Cassidy also managed to juggle a pair of science experiments as he stowed student-controlled Earth observation gear then collected samples for a food physiology study. Behnken joined his fellow SpaceX Crew Dragon crewmate Doug Hurley and began packing for their return to Earth and splashdown in the Gulf of Mexico on Aug. 2.

Cosmonauts Anatoly Ivanishin and Ivan Vagner are ready and will be on duty Thursday afternoon monitoring the arrival of the 76P. However, the duo spent Wednesday on a variety of Russian science and maintenance tasks. Ivanishin checked air flow sensors and cleaned vents and fans. Ivanishin worked on specialized Earth observation gear throughout the day before downloading radiation readings.

Station Ready for Spacewalk and Cargo Mission This Week

NASA astronaut Chris Cassidy works during a six-hour spacewalk.
NASA astronaut Chris Cassidy works during a spacewalk on July 16 to install lithium-ion batteries on the station’s truss structure. A tiny waning crescent Moon is pictured in the background

The Expedition 63 crew is preparing for another spacewalk at the International Space Station on Tuesday and will welcome a Russian space delivery on Thursday. NASA Administrator Jim Bridenstine also announced the upcoming return to Earth of two SpaceX Crew Dragon crew members.

NASA astronauts Bob Behnken and Chris Cassidy are set to venture once again into the vacuum of space on Tuesday at approximately 7:35 a.m. EDT. The veteran spacewalking duo will service the orbiting lab’s starboard truss structure following last week’s lithium-ion battery installations. The spacewalkers also will outfit the Tranquility module to get ready for a new commercial airlock from NanoRacks. A SpaceX Dragon space freighter will deliver the specialized airlock later this year that will enable public and private research on the outside of the space station.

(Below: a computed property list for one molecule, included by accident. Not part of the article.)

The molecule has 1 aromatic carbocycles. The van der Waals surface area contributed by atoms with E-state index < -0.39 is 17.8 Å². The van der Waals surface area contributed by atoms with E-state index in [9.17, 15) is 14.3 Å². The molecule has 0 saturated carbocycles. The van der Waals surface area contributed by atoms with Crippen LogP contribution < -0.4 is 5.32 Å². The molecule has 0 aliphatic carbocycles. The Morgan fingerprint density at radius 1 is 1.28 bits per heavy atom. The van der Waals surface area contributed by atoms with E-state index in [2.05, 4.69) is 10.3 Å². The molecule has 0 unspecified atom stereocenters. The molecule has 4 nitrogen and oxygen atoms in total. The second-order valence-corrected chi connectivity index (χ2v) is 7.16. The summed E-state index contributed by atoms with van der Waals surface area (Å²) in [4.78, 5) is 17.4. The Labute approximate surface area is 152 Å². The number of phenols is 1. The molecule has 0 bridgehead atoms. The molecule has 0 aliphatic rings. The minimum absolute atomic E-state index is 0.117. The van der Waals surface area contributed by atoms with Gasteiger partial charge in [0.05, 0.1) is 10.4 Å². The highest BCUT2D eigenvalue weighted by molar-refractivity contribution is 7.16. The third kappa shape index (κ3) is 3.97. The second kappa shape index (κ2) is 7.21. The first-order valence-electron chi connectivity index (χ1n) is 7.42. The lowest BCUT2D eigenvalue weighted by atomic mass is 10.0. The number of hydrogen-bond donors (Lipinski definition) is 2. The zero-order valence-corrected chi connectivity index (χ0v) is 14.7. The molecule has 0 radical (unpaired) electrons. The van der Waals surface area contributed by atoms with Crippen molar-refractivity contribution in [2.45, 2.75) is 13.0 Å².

Flight Engineer Doug Hurley joined his NASA crewmates today for a review of Tuesday’s spacewalk procedures. He also helped Cassidy and Behnken organize tools and tethers before calling down to mission controllers to discuss their spacewalk readiness.

Behnken and Hurley will soon turn their attention toward returning to Earth at the beginning of August. They will wrap up their two-month station mission on Aug. 1 and undock their SpaceX Crew Dragon vehicle from the Harmony module’s international docking adapter. They are due to splash down off the Gulf coast of Florida on Aug. 2 less than 19 hours after leaving the station.

Russia is getting ready to launch its Progress 76 (76P) resupply ship on Thursday at 10:26 a.m. to replenish the five orbital residents. The 76P will blast off from Kazakhstan with nearly three tons of food, fuel and supplies and dock less than three-and-a-half hours later to the station’s Pirs docking compartment.

Cosmonauts Anatoly Ivanishin and Ivan Vagner trained Monday morning in the Zvezda service module for the spacecraft’s arrival. The pair practiced computer commands to remotely maneuver the 76P in the unlikely event the resupply ship lost its automated rendezvous capabilities.